To Stuff and Roast a Turkey or Fowl

One pound wheat bread, 3 ounces beef suet, 3 eggs, a little sweet thyme, sweet majoram, pepper and salt, and some add a gill [a quarter of a pint] of wine fill bird therewith and sew up, hang down to a steady solid fire, basting frequently with butter and water and roast until steam emits from breast, put one third of a pound of butter into the gravy, dust flour over the bird and baste with gravy; serve up with boiled onions, cranberry sauce, mangoes, pickles or celery. 

American Cookery- Amelia Simmons- 1796

Roosevelt’s Era Veggie Alternative

Vegetable Turkey

Boil one pound chestnuts until tender, remove the shells, add a teaspoon of salt and a pinch of thyme, and mix thoroughly. Boil together a large turnip, one carrot, two potatoes, two stalks celery, three peppercorns, and two cloves. When the vegetables are tender, drain through a colander; add chestnuts; mash all together, adding two Tablespoons each of butter and cream. Salt to taste, place in a buttered mould, in a hot oven; heat thoroughly and serve on a meat platter, garnished with slices of lemon and sprigs of parsley.

Raisin Center Cook Book – 1904

Sweets & Sides

Succotash from Benjamin Harrison’s time

One pint green Lima beans, one – half dozen ears corn grated, one-half pound salt pork; freshen the pork a little; then cook beans and pork together. About one-half hour before serving put in corn. Use no more water necessary.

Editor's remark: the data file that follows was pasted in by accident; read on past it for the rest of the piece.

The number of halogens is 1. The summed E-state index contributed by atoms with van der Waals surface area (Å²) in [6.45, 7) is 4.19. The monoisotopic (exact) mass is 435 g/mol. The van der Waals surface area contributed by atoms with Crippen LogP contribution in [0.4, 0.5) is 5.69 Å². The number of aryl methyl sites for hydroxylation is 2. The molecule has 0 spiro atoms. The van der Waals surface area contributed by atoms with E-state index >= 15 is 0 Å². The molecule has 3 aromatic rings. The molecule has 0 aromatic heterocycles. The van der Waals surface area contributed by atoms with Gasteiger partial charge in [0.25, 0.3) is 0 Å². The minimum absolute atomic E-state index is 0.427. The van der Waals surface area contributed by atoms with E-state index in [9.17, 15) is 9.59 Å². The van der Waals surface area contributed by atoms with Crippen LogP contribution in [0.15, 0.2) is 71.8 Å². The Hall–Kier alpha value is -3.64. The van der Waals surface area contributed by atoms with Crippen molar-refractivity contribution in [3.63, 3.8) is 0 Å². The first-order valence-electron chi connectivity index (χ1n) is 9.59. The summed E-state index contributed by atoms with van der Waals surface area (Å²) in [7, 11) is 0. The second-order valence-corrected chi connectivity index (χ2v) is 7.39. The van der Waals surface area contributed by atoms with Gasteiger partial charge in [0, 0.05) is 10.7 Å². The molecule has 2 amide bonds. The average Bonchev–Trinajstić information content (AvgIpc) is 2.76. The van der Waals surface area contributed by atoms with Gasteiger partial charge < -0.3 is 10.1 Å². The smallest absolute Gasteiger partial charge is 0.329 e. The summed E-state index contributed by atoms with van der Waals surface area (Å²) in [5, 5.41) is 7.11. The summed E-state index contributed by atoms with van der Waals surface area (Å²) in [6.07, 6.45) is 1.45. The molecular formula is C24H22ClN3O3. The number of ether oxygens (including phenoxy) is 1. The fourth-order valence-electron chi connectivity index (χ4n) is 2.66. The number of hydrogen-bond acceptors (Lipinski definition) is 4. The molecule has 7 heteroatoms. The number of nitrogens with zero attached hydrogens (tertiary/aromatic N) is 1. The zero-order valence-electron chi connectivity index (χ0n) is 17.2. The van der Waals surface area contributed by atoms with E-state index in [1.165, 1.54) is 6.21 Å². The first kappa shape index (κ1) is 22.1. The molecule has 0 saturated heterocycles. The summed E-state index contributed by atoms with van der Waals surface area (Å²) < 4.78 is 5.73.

Mrs. W.C. Wynne- 1891-The Housekeepers Friend-Chicago IL

My Notes:

-I made mine vegetarian and cooked the beans and corn in salted water. It does not take ½ an hour, try ten minutes and see how you go.

- Suggested additions: finely chopped red pepper and a good glug of heavy cream. Salt and pepper will be essential.

-This recipe can be easily doubled or cut in half to fit your needs.

 

String Beans and Peas – Cape Cod Style from Grover Cleveland’s time

Cook beans four hours with salt pork. After they have cooked two hours and a half put peas in on top with a little water. As served add half a cup of cream. Salt and pepper to taste.

Miss M.E. Quigley – 1885- The Web-Foot Cookbook- Portland OR

My Notes:

-PLEASE DO NOT COOK YOUR BEANS FOR FOUR HOURS. I cooked my green beans (cut in half, ends removed) in salted boiling water. Cook 5-7 minutes. You still want a bit of a bite. Drain.

- I then cooked my frozen peas (small bag) in salted boiling water. These should only take 5 minutes max. Drain.

-I got my pork in the form of bacon. In a small frying pan, cook ½  of a large onion(finely chopped) and 4 strips of bacon (chopped) over medium heat. When you start getting some color, add 1 ½ cups of heavy cream and ample salt and pepper.

-For that extra crunch, mix in some chopped pecans at the end.


Cranberry Pie from Chester Arthur’s time

Wash and chop (not very fine) 1 ½ cups cranberries; add 1-2 cups seeded raisins and 1 cup sugar. Sprinkle on a little flour and spice, and bake between 2 crusts in moderate oven from 1-2 to 3-4 hour.

Mrs. J.Q. Adams- 1882-Our Home Favorite- Saratoga New York

My Notes:

-          This was the first time I had a cranberry pie. I thought it would be an interesting alternative and it sure was. It is not offensive but also no pecan pie so give it a whirl.

-          Instead of spice, add 1 tsp grated orange zest, and the juice from the orange to the cranberries and sugar.

-          Substitute craisins for raisins.

-          Google easy pie crust. Any recipe will do.

-          I bake my pie for 90 minutes in a 350 F oven. If your crust starts to brown too much, cover in foil while baking. 

Posted on November 23, 2015 and filed under time travel.